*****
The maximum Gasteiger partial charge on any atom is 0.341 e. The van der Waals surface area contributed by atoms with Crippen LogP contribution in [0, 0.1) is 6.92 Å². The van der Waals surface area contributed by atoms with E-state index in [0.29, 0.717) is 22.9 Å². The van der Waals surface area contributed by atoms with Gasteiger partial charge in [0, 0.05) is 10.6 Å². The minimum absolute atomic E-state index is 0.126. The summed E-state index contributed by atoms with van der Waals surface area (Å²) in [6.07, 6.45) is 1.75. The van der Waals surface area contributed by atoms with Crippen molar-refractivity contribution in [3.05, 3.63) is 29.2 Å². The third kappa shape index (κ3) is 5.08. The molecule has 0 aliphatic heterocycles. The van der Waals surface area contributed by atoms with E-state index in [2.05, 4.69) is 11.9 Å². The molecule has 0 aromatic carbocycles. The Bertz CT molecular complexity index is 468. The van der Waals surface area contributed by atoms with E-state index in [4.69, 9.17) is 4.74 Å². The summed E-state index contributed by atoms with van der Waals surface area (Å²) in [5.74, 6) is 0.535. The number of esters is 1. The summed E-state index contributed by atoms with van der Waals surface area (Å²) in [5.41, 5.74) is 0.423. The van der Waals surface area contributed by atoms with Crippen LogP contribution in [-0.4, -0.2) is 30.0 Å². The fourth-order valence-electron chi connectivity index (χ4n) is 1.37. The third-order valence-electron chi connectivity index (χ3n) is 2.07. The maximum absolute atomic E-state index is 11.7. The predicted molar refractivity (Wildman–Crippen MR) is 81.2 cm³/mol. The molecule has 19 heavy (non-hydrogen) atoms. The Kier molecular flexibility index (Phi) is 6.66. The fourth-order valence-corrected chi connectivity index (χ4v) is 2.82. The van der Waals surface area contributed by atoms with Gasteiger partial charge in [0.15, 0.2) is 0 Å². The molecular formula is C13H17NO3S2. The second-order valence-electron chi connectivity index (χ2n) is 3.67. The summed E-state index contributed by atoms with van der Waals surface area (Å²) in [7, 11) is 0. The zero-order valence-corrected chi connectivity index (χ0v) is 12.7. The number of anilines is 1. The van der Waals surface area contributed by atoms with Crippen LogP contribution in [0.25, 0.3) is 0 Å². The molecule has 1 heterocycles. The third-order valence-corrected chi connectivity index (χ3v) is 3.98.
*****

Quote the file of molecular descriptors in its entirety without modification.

The maximum Gasteiger partial charge on any atom is 0.341 e. The van der Waals surface area contributed by atoms with Crippen LogP contribution in [0, 0.1) is 6.92 Å². The van der Waals surface area contributed by atoms with E-state index in [0.29, 0.717) is 22.9 Å². The van der Waals surface area contributed by atoms with Gasteiger partial charge in [0, 0.05) is 10.6 Å². The minimum absolute atomic E-state index is 0.126. The summed E-state index contributed by atoms with van der Waals surface area (Å²) in [6.07, 6.45) is 1.75. The van der Waals surface area contributed by atoms with Crippen molar-refractivity contribution in [3.05, 3.63) is 29.2 Å². The third kappa shape index (κ3) is 5.08. The molecule has 0 aliphatic heterocycles. The van der Waals surface area contributed by atoms with E-state index in [2.05, 4.69) is 11.9 Å². The molecule has 0 aromatic carbocycles. The Bertz CT molecular complexity index is 468. The van der Waals surface area contributed by atoms with E-state index in [4.69, 9.17) is 4.74 Å². The summed E-state index contributed by atoms with van der Waals surface area (Å²) in [5.74, 6) is 0.535. The number of esters is 1. The summed E-state index contributed by atoms with van der Waals surface area (Å²) in [5.41, 5.74) is 0.423. The van der Waals surface area contributed by atoms with Crippen LogP contribution in [-0.4, -0.2) is 30.0 Å². The fourth-order valence-electron chi connectivity index (χ4n) is 1.37. The third-order valence-electron chi connectivity index (χ3n) is 2.07. The maximum absolute atomic E-state index is 11.7. The predicted molar refractivity (Wildman–Crippen MR) is 81.2 cm³/mol. The molecule has 19 heavy (non-hydrogen) atoms. The Kier molecular flexibility index (Phi) is 6.66. The fourth-order valence-corrected chi connectivity index (χ4v) is 2.82. The van der Waals surface area contributed by atoms with Gasteiger partial charge in [0.15, 0.2) is 0 Å². The molecular formula is C13H17NO3S2. The second-order valence-electron chi connectivity index (χ2n) is 3.67. The summed E-state index contributed by atoms with van der Waals surface area (Å²) in [7, 11) is 0. The zero-order valence-corrected chi connectivity index (χ0v) is 12.7. The number of anilines is 1. The van der Waals surface area contributed by atoms with Crippen LogP contribution in [0.25, 0.3) is 0 Å². The molecule has 1 heterocycles. The third-order valence-corrected chi connectivity index (χ3v) is 3.98.